Battery Protection PCBs or Battery Management Systems (BMS) are used with Lithium Ion batteries for safety and to protect the battery when a fault is detected.
So what is a Battery Management System? and what does it do?
A Battery Management System (BMS) is a small printed circuit board assembly that is provided with lithium ion batteries to protect the battery and/or the application/user in the event of a fault. It also provides some house-keeping functions for the battery pack itself to prevent things from going wrong in normal use.
There are many different types of BMS ranging from simple protection boards to hideously complicated circuits with gauges and microprocessors. Let’s have a look at the main functions of these.
Under-voltage protection: During normal use, a li-ion battery voltage will decrease as it is used. At the point where the battery is almost fully discharged, the voltages decreases more rapidly. If it is allowed to discharge too far, then the cells will be damaged so the BMS turns of the load current when either the pack voltage or an individual cell voltage gets too low.
Over-voltage protection: During charge, the battery voltage increases to its normal maximum charge level and then it is held at this voltage until the charge current tapers off to a low value (usually C/10). If an incorrect charger is used or the charger voltage is set too high, then the battery will try to over-charge. For instance, if the nominal charge voltage is 4.2V/cell the BMS will turn off the charge current to the battery if it detects a charge voltage of 4.35V/cell, to prevent this over-charge.
Over-current protection: A BMS is chosen for a battery so that it will deliver the desired load current and a little bit more. It should prevent a large over-current as this is likely to be a fault. This can happen on either charge (if an incorrect charger is used) or discharge (maybe a short circuit on the load). In either case, the charge or load current is interrupted if such a condition is detected.
Over- / under-temperature: If you read the specification for a battery or cell you will find that the manufacture will quote the min/max temperatures for normal use (often -20 to +60C for discharge and 0-40C for discharge). A BMS that supports this will detect any temperature outside these parameters as a fault and will turn off the charge or load current appropriately.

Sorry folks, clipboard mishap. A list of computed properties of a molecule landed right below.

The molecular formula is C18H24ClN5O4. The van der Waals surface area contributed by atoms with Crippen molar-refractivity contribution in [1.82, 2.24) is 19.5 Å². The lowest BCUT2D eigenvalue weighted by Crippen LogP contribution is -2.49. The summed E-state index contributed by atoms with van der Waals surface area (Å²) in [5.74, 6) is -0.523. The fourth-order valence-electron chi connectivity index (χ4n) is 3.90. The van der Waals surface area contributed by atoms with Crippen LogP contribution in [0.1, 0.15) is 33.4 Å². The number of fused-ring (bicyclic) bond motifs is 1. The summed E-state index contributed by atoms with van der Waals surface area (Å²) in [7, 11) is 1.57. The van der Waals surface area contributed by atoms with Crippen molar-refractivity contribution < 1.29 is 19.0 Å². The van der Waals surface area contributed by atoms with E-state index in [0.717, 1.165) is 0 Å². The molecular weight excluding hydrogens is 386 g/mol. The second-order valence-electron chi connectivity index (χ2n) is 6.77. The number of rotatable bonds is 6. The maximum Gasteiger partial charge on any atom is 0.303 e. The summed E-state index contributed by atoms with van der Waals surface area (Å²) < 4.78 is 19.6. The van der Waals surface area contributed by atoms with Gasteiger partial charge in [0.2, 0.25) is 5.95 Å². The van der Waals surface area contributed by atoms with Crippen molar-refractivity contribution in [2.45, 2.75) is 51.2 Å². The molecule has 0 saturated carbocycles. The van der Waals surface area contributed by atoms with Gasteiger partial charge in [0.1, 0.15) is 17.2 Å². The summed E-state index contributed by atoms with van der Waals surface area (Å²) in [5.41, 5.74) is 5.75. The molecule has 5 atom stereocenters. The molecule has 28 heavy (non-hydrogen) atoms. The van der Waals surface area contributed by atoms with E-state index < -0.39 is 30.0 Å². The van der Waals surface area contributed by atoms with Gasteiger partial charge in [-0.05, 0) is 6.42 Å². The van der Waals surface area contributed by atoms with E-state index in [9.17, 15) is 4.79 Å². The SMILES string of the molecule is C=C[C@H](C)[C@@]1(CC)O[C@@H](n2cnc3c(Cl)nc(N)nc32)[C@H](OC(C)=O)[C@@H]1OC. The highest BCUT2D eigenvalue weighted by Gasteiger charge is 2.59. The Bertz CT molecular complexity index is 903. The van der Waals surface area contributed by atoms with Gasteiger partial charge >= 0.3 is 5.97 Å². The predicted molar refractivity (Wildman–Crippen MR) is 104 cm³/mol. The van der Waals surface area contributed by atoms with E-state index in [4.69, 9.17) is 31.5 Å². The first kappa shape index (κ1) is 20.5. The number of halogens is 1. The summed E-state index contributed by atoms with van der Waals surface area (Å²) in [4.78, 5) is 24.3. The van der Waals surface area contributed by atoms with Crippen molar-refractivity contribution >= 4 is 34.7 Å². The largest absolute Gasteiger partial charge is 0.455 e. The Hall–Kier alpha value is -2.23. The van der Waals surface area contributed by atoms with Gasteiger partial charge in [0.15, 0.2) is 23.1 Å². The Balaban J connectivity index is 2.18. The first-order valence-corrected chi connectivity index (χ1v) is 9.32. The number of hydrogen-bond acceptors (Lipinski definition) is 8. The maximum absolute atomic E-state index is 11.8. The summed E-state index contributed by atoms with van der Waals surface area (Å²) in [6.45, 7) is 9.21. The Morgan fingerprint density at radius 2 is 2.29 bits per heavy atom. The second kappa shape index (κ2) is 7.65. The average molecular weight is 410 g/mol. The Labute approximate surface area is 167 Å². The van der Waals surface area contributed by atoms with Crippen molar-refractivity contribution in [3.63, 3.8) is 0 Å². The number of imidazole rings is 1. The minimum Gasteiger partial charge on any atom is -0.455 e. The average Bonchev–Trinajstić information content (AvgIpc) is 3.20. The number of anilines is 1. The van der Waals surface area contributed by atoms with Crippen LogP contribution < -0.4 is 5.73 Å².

Fuel gauge: Sometimes a BMS will incorporate a facility to display the state of charge of the battery with 3, 4, or 5 LEDs. Sometimes these are simple voltage measurement devices or, for the more expensive varieties, can monitor the charge and discharge current, temperature usage statistics and performance over-time to evaluate a more accurate state of charge.
Cell balance: Cell voltages have a tendency to drift during discharge as some will be weaker than others (even if from the same manufacturing batch) and this is particularly true as the battery ages. A BMS can detect this drift and correct it by robbing some of the current from a higher voltage cell to allow others to catch up during the charge process and thereby maintaining the health of the battery and extending its normal life.
Communication: Some applications need to understand the battery condition in detail and need to interrogate the battery to see what is happening. The BMS can provide this level of communication and pass the battery parameters to the host computer via a serial communications bus.
Programmability: Most BMSs provide some or all of the above features and are fixed in terms of the values used to define the limits of the parameters being monitored. Some have the facility to connect to a host computer to change these values. Generally it is a must to know what you’re doing before changing anything as it is possible to make some expensive mistakes.